The search for razor clams on Prince Edward Island

Before we started on our trip, some of our friends told us about their successful clamming experience at Prince Edward Island. Just before we reached the island, I watched Youtube videos of people pouring salt over holes in the sand and catching the long razor clams that get coaxed out. I couldn’t wait to do the same. We discussed ways of preparing our clam harvest with our limited cooking tools while driving across The Confederation Bridge. Completed in 1997, It’s a 13km (8 mile) long bridge connecting land travellers between Prince Edward Island to the rest of Canada. It’s the most expensive 12 minute drive in the country at a cost of $1.3 billion. After arriving on the island, we stopped by the visitor centre to get a map, ask about things to see and do, and most importantly, where we could find these razor clams.

After crossing the bridge, we found ourselves in the centre of the Red Sands Shore area. The iron rich soil, good rainfall, and distinct seasons provide the right conditions for growing potatoes. It’s hard to believe that this island, which also happens to be Canada’s smallest province, is home to 25% of all potatoes grown in the country. Here is a view from Canoe Cove.
We searched on the red sand beaches for keyhole shaped openings, signs of razor clam life underneath. No clams were found.

We made our way into Charlottetown, the capital of P.E.I. and stopped at Receiver Coffee, The Brass Shop, to get a cortado and chai latte. They make sourdough bread and pastries on site, as well as roast their coffee at this location. We took advantage of the quiet, open space to journal and plan our next few days.

Since we turned up empty handed after our first few clam digging attempts, we headed to Claddagh Oyster House to enjoy their happy hour $1 oyster deal! We ordered a dozen P.E.I. Malpeque oysters, they were sweet, a little briny and very fresh.

After our happy hour dinner, we walked around downtown Charlotttetown, spent some time in a bookstore and drove to the nearest Walmart parking lot for the evening. There was only one other RV camper here, the most quiet overnight parking lot so far.

Charlottetown Farmers’ Market

On Saturday, October 21st, 2017, we woke up feeling quite hungry (happy hour oysters are not that filling) and headed to the Charlottetown Farmers’ Market. It was bustling with lots of lines for every vendor. It was as if the entire town had shown up to do their weekly shopping here. We filled up on cabbage rolls from Grandma Jaworski’s, a shiitake mushroom fougasse, crab cakes, chowder, and more oysters. It was very satisfying, this was one of the best farmers’ markets we had visited so far on our trip. This was also where we tasted the most sweet and flavourful hazelnuts grown on the island, from Bill and Elizabeth Glen.

We replenished our bread reserves with a spelt loaf, shiitake fougasse that had more mushroom than bread in a bite, and a hearty loaf of volkenbrot (seeded rye bread). These were all sourdough breads from Angel’s Bread.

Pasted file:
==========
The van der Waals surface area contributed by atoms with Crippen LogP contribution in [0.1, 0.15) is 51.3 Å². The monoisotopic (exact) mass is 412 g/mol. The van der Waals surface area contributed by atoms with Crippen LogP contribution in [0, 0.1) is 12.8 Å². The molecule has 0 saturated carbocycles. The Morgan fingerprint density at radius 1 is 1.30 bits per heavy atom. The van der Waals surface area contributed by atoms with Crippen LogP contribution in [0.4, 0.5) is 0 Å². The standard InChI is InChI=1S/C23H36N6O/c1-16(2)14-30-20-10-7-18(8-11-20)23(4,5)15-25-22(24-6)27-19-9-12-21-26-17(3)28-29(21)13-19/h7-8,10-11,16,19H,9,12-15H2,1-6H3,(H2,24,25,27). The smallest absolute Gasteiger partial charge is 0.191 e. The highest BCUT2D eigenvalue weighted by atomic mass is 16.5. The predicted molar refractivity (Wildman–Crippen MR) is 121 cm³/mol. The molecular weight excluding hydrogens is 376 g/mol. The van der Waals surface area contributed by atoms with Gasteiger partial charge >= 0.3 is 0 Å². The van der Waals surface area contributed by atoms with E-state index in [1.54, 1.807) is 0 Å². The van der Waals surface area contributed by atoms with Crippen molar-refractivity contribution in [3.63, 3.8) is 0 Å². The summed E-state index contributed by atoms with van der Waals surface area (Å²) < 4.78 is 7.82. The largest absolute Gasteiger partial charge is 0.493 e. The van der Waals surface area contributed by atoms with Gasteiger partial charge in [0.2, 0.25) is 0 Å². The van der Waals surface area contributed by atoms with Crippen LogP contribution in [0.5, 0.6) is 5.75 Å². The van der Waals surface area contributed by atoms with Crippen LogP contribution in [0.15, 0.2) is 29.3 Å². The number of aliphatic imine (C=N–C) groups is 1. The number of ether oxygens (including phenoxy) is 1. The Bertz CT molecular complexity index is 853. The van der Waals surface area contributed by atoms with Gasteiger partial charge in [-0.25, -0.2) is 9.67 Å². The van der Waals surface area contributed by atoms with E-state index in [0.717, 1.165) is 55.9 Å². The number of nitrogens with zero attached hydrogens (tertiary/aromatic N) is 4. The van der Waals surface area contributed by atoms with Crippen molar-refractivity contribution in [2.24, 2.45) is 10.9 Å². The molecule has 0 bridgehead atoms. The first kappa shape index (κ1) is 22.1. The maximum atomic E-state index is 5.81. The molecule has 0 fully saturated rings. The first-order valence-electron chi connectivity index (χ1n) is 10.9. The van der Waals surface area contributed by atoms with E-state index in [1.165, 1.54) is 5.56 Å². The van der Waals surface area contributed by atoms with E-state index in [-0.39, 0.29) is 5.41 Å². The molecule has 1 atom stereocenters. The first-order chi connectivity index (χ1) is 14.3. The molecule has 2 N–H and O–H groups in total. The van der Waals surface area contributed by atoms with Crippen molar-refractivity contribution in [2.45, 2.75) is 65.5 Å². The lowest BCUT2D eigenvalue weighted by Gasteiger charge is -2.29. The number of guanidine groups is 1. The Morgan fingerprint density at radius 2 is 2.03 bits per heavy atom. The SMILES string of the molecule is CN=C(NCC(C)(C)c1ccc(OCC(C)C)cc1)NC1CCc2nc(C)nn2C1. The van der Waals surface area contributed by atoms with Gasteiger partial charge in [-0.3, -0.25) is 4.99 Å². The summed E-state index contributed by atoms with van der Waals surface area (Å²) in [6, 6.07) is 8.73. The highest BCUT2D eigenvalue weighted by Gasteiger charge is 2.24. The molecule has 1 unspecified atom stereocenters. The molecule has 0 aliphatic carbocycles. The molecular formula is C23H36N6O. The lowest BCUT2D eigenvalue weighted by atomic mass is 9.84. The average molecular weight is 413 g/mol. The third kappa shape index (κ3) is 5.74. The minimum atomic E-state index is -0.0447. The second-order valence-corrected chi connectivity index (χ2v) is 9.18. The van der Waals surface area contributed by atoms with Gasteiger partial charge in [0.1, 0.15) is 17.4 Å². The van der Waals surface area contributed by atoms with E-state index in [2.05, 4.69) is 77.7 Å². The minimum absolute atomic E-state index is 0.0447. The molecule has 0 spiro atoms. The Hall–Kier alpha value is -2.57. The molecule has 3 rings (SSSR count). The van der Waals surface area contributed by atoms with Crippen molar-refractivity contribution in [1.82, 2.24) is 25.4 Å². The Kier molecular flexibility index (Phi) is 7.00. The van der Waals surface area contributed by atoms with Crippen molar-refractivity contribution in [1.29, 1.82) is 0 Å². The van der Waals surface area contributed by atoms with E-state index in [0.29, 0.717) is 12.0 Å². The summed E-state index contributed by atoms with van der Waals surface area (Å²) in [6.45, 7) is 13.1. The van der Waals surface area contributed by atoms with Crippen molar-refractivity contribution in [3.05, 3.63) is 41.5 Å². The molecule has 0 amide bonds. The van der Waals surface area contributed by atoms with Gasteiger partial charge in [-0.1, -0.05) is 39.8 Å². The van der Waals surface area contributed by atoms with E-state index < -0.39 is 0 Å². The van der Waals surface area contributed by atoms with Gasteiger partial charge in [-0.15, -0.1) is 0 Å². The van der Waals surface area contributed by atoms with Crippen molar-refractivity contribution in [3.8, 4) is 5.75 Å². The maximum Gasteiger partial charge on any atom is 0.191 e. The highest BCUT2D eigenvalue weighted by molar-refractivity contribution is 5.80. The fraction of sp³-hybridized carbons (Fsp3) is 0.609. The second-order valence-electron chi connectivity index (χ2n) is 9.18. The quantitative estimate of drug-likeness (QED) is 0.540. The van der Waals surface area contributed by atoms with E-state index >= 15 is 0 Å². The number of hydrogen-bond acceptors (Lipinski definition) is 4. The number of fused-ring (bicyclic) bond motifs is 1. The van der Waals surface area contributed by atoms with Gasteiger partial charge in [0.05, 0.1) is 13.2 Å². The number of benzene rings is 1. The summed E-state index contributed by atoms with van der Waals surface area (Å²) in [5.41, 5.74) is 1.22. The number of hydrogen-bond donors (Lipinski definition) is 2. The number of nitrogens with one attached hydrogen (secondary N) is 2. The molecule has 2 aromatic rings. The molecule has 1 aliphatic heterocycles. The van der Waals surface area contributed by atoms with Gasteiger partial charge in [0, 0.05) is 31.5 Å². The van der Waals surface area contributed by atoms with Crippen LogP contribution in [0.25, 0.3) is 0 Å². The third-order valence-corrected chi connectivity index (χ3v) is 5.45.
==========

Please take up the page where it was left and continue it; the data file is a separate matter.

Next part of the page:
We walked by Gallant’s Shellfish & Seafood, a seafood stand selling hot food and take-away items. I overheard a customer rave about their crab cakes . I was hungry and it was an inexpensive snack ($3.5 per crab cake) so I bought one to try. It was so good, packed full of crab meat and lightly breaded and seared, we got another one, as well as a cup of seafood chowder. This chowder was loaded with mouthfuls of scallops, fish, muscles, clams and maybe if you’re lucky, you’ll get a cube of potato. They also had a tiny standing oyster bar with a few varieties, all from P.E.I. We ate a few oysters on the spot, each type different in their flavour, texture, and sweetness. Next time, I will order the whole menu.

Northern and Eastern Shore of PEI

It started to rain by the time we finished our shopping so we decided to explore the Anne of Green Gables Heritage Place and delay our clam digging ventures. Anne of Green Gables is fictional story written by L.M. Montgomery who grew up in Cavendish (North of Red Sands Shore), P.E.I. We learned about life during the Victorian-era, explored the childhood home of L.M. Montgomery and read about her life. After spending some time at the Green Gables Heritage Place, we headed East on the Rue du Golf Shore Parkway. It’s a very scenic drive with many white sand beaches. We stopped a few times to look for clams and take in the scenery. No clams. We drove to the very Eastern point of P.E.I. marked by the East Point Lighthouse which was unfortunately closed for the season.

We continued our drive around the island and stopped by a secluded beach at the end of Anselm MacDonald Rd near Souris to look for more clams. A lot of beautiful sea glass can be found in the area and we and met a local who kindly gifted us her nicest find of the day. No clams.
It was a very gloomy day with occasional bursts of sun and light rain.

Along the road, we saw many signs about the singing sands of Basin Head Beach. Curiosity brought us to the white sanded beach to check for singing. We experienced absolutely no singing and found no clams either. What we did find was a gusty wind and light rain that looked like it was about to get worse. We quickly found a small hut and decided to cooked the rest of our spätzle for dinner here.

We were both feeling wind blown and disappointed with our failed clam digging mission. I suppose we were warned that it was the end of season. It was a cold night in the car, our car frosted over by dawn and we woke up ready to explore the next province.

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